But there’s also news from Sony’s audio corner; it’s evolutionary rather than revolutionary, but still exciting: Three new models have been added to the company’s midrange MDR-10 line of headphones, including one with what looks like class-busting noise-canceling abilities and another equipped with Bluetooth and NFC.
All items tagged with "noise-canceling"
It has the technological sophistication of a sonic screwdriver. Its design elements look as if pulled straight out of another dimension. And there may not be another set of headphones on this planet — or any other — baked with as many ingredients as the Parrot Zik.
But we were curious — would all this tech work? And how would the Ziks sound? So we poked them with a stick, and here’s what we discovered. Allons-y!
Category: Bluetooth Headphones, Circumaural
Works With: Phones, MP3 players
Showdown! Noise-Cancelling Headphones: Klipsch Mode M40, Logitech UE 6000, Monster Inspiration ANC [Review]
Noise-cancelling headphones are suddenly all the rage. It certainly seems as if every big player in the audio game has at least one model that features active noise-canceling, usually accompanied by other luxury features — and with a corresponding luxury pricetag. Even manufacturers who’ve only recently begun making cans, like Logitech UE and Klipsch, prominently feature active noise-canceling in their model lineups.
It may even seem as if the technology has been added to some models simply because it’s become the feature du jour — an impression strengthened by the fact that not all noise canceling is the same. Not even remotely.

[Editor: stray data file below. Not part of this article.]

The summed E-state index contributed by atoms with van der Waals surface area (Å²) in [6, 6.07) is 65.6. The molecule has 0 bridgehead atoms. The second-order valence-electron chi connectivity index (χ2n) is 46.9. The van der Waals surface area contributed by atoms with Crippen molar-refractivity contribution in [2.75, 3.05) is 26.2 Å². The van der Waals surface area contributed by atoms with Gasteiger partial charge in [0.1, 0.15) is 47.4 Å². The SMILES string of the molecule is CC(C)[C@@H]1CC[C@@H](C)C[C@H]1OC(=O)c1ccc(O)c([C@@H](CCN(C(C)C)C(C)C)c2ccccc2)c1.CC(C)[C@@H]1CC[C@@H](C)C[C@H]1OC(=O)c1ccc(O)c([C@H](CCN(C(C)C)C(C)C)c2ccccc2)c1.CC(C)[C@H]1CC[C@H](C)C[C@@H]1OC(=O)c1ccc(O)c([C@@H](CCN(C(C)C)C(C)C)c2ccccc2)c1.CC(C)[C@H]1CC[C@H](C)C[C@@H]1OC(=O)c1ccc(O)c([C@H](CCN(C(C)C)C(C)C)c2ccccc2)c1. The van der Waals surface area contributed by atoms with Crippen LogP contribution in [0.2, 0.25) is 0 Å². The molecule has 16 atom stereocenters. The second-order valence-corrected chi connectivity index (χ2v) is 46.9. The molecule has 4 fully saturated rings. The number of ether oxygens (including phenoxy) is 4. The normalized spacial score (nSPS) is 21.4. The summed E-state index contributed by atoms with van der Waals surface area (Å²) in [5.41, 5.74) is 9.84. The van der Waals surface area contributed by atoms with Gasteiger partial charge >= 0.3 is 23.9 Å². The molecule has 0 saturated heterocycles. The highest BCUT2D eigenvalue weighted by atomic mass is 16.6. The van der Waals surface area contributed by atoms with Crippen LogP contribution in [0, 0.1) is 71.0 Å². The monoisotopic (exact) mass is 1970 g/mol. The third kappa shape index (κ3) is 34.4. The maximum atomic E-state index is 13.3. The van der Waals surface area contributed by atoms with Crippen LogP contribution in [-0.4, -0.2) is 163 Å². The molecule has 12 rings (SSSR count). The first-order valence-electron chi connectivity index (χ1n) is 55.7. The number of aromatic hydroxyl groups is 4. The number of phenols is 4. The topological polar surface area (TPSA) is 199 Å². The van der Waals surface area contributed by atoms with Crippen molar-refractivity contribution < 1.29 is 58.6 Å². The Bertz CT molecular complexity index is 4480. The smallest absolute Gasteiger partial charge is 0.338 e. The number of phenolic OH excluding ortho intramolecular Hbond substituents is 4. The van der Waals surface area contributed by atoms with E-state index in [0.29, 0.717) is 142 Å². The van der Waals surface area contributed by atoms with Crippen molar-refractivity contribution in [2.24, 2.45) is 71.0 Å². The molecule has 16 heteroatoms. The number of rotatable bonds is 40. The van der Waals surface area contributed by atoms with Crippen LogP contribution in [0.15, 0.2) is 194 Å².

None of the headphones in our showdown — the Klipsch Mode M40 ($350), the Logitech UE 6000 ($200) or the Monster Inspiration ANC ($300), the noise-canceling version of the regular, passive Inspiration model we reviewed last year — exhibits the powerful noise-canceling ability that can almost completely drown out noise, like that of the Bose QuietComfort 15. Nor do they sit on the next level down, with NC performance similar to, say, Audio Technica’s ATH-ANC7b (although one here comes close).
Like the Plantronics Voyager Legend we reviewed a few months ago, Jabra’s new folding-boom Motion series incorporates motion sensors — so they can do things like automatically answer calls when you place the headset to your ear, and even automatically adjust the volume.
For anyone who spends a lot of time in trains and planes, noise-canceling headphones are pretty much essential. But if you’re walking the streets, then noise canceling can be a pain or even a hazard, isolating you a little too much from your environment.
Luckily, the Able Planet Linx Audio Clear Harmony headphones sound pretty good with noise cancelation both on and off. And they’re also comfy enough to keep on throughout a long journey.
LAS VEGAS, CES 2012 – Or maybe it’s that they’re pretending even less. The amount of bling at the Monster “booth” — it was actually more of a compound, complete with a super-secret inner sanctum — would make Snooki (who was at the show) blush. Their three newly released headphones seemed far more focused on fashion than sound; even Monster founder Nole Lee’s Segway (was it a Segway?) rolled around on gold-rimmed wheels. Then there were the booth fashion shows…
What’s got a folding boom, Jabra’s most-advanced noise-canceling and wind noise-reduction technology and a massive ear cushion even that princess in the pea story would be comfortable with? You guessed it (probably because it’s in the headline) — the just-announced Jabra Supreme Bluetooth headset.